It is helpful, if also a bit unnerving, when media culture generates near proofs, direct materializations, of theses that you've already been walking around feeling smugly smart about. The thesis that I'm thinking about right now isn't exactly mine, but it is one that has held my attention for a little while now. And I think I can localize the origin of this line of thought down to a single passage from William Gibson's Pattern Recognition, a passage that clues us in to the significance of the novel's title.
"Of course," he says, "we have no idea, now, of who or what the inhabitants of our future might be. In that sense, we have no future. Not in the sense that our grandparents had a future, or thought they did. Fully imagined cultural futures were the luxury of another day, one in which 'now' was of some greater duration. For us, of course, things can change so abruptly, so violently, so profoundly, that futures like our grandparents' have insufficient 'now' to stand on. We have no future because our present is too volatile. ... We have only risk management. The spinning of the given moment's scenarios. Pattern recognition." (Clipped from here)
It is an argument about science fiction that is also an argument about the experience of time at present, or vice versa. And it is in an excellent description of the state of speculative films today. In one of the DVD extras for Children of Men (unfortunately not available on line) the set-designers and stylists discuss the fact that Cuaron wanted everything in the film to look like stuff from today, only older and more weathered, which is exactly what we get. The future as present-less-infrastructural investment. Disaster movies set themselves in a next year that looks a lot like last year, while Al Gore's apocalyptic infomercial confusedly quivers between easy futural solutions (buy carbon indulgences!) and a deeper, more convincing sense that we are always already fucked.
Newsmagazine features on future stuff has morphed into special issues on What Is About to Happen, and What Are They Doing to Stop It. From this...
(Survival Guide???? See what I mean...)
What set me to writing this post (the "near proof" mentioned above) was the trailer for a new PKD film-adaptation, reportedly quite terrible: Next.
A PKD symptomatic in with the protagonist can only see into the proximate future - a future that apparently climaxes with the detonation (or do they stop it???) of a nuclear device in an American shipyard. Right. It is tough to think of a premise that comes closer to exactly mimesis of the dominant temporal strategy of the first four years of the Bush administration, which I was only half-gulible enough to half-take serious, as I anxiously sort-of awaited the truck bombing of the synagogue and the two cop cars constantly parked in front of it at the end of my street in Brooklyn.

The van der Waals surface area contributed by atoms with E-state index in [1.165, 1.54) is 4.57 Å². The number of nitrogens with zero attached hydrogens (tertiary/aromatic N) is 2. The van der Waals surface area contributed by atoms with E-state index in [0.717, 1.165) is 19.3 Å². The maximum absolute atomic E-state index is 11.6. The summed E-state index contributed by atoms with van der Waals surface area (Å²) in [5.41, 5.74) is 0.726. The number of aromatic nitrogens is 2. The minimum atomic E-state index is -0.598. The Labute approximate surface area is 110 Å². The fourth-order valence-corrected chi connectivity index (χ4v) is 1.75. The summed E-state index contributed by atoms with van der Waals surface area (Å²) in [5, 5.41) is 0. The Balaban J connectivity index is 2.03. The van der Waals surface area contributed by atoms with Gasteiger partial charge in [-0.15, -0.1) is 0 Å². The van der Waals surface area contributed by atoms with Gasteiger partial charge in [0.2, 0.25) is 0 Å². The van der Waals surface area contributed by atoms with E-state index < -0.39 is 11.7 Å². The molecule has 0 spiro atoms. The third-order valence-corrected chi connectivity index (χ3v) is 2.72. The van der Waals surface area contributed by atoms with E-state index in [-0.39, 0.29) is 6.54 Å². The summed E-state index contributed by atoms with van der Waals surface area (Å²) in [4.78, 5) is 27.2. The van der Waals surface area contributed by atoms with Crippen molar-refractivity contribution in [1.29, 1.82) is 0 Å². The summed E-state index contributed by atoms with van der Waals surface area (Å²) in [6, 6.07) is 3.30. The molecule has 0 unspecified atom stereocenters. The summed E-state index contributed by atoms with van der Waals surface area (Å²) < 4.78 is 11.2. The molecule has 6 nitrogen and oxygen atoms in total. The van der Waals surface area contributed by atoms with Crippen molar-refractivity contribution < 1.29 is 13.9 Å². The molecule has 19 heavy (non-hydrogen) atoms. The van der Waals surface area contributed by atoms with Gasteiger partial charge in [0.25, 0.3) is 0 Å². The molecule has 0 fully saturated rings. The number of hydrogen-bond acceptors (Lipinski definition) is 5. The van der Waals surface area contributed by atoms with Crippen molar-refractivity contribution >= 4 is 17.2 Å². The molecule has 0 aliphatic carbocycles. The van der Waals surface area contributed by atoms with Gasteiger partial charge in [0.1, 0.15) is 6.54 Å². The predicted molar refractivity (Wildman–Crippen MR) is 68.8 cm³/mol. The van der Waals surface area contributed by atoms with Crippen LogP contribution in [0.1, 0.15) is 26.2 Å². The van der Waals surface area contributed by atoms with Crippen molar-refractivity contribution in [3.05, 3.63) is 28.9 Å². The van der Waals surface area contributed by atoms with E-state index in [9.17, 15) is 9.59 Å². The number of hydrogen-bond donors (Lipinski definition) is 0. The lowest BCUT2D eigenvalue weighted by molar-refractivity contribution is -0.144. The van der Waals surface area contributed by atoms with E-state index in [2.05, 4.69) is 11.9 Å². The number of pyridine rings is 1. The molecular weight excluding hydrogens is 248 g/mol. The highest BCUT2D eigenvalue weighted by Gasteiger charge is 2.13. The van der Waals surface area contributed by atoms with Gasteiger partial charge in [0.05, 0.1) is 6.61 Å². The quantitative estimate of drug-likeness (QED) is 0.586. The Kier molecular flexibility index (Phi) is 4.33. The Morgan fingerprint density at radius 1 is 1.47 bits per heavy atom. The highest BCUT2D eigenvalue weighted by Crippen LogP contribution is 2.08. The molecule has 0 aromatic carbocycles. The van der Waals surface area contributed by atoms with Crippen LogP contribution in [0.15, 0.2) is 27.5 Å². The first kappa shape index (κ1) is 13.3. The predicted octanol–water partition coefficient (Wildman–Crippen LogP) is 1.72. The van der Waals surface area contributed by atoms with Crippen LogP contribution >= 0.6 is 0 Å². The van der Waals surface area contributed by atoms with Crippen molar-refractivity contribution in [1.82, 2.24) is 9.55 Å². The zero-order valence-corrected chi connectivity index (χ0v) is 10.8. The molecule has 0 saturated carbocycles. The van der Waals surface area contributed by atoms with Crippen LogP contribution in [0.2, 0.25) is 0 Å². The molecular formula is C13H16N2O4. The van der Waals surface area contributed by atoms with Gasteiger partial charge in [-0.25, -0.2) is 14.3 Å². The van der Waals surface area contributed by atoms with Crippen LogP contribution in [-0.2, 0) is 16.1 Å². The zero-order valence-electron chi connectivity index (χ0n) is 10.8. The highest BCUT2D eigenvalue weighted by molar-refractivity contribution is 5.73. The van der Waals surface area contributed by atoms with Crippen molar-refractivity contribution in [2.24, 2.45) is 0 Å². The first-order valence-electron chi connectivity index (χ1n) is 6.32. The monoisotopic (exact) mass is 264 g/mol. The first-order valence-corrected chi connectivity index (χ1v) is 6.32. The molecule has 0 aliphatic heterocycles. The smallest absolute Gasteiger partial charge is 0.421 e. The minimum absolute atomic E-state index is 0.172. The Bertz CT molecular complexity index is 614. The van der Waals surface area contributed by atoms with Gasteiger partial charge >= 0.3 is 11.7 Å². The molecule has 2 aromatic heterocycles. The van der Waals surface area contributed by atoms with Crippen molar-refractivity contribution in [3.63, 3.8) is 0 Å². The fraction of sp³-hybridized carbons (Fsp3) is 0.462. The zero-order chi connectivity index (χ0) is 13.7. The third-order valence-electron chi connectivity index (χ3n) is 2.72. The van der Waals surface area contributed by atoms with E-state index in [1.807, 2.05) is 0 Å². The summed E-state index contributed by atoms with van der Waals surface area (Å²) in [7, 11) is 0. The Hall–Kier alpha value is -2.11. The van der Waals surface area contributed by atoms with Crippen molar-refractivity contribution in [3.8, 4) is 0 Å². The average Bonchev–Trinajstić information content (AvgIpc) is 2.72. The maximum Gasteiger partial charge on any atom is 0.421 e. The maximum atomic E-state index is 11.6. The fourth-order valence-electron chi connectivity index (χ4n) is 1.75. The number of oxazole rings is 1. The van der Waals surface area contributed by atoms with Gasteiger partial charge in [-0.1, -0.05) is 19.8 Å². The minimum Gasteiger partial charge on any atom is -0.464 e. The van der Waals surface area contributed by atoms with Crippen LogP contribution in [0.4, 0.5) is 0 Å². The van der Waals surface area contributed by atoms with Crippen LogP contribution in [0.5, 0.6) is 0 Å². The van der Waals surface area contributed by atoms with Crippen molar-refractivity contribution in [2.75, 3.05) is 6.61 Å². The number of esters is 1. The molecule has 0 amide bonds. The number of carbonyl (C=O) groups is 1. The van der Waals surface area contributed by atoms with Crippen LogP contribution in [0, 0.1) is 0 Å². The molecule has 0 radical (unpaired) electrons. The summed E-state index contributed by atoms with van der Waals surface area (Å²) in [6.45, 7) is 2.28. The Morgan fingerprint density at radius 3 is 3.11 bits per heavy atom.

The progression of PKD films over the past quarter-century is vividly emblematic of the recision of the future; with each iteration, we draw closer to the present, and even drop at times back into the past. First, there's Blade Runner, with its replicants and super-huge video screens and so forth, even if things are dusty and noirish. Then there's Total Recall with the robot drivers and Mars Today and tennis sim that Sharon Stone practices with. But A Scanner Darkly is a retro future, set in a Californicated past of stoners and beautiful losers, no matter where (when) it thinks it is. (I know I'm leaving a few out, but bear with me....) And then there's Here.
When I teach utopian / dystopian fiction from the late-nineteenth and early-twentieth centuries to my undergraduates, I usually start by taking them on a little mental journey back to a time when the question future was actually up for argument, and then bring them back to the here and now to ask them what, if anything, they can imagine significantly changing during the course of their lives. More and better video games, older and older people, fewer and fewer good jobs. But, of course, no fundamental alteration in the political or culture organization of things - their kids, if they have them, will live in the same sort of world as they do. Maybe someone will cure cancer, perhaps there will be free tv on the internets, but mostly things will rest as they are.
The first time I used this ploy, I actually waited to hear what they thought the future might look like. I have since learned to lecture straight through the socratic counter-point. They don't answer; they've never, it turns out, even considered the question - at least the vocal ones haven't. It is all entirely new to them...
It is tough, though, to know exactly what to make of this development - the foreshortening of the future from way, way out there to quite soon to almost now down toward in selben Augenblick. On the one hand, of course, it marks a foreclosure of the concept that the world might be radically otherwise, as there will never be any time for it to radically change. On the other hand, the whole scenario calls to mind Benjamin's "Theses on the Philosophy of History" and its resistance to the Social Democratic concept of progress as a "progression through a homogenous, empty time" in favor of a "notion of a present which is not a transition, but in which time stands still and has come to a stop."
At any rate, perhaps this sort of issue is exactly the sort of thing that the present day literature department should take up as a task. We English professors love the conjunction of the aesthetic and the political. But something has happened that makes it nearly impossible (save through pseudo-blog) to make this argument publically.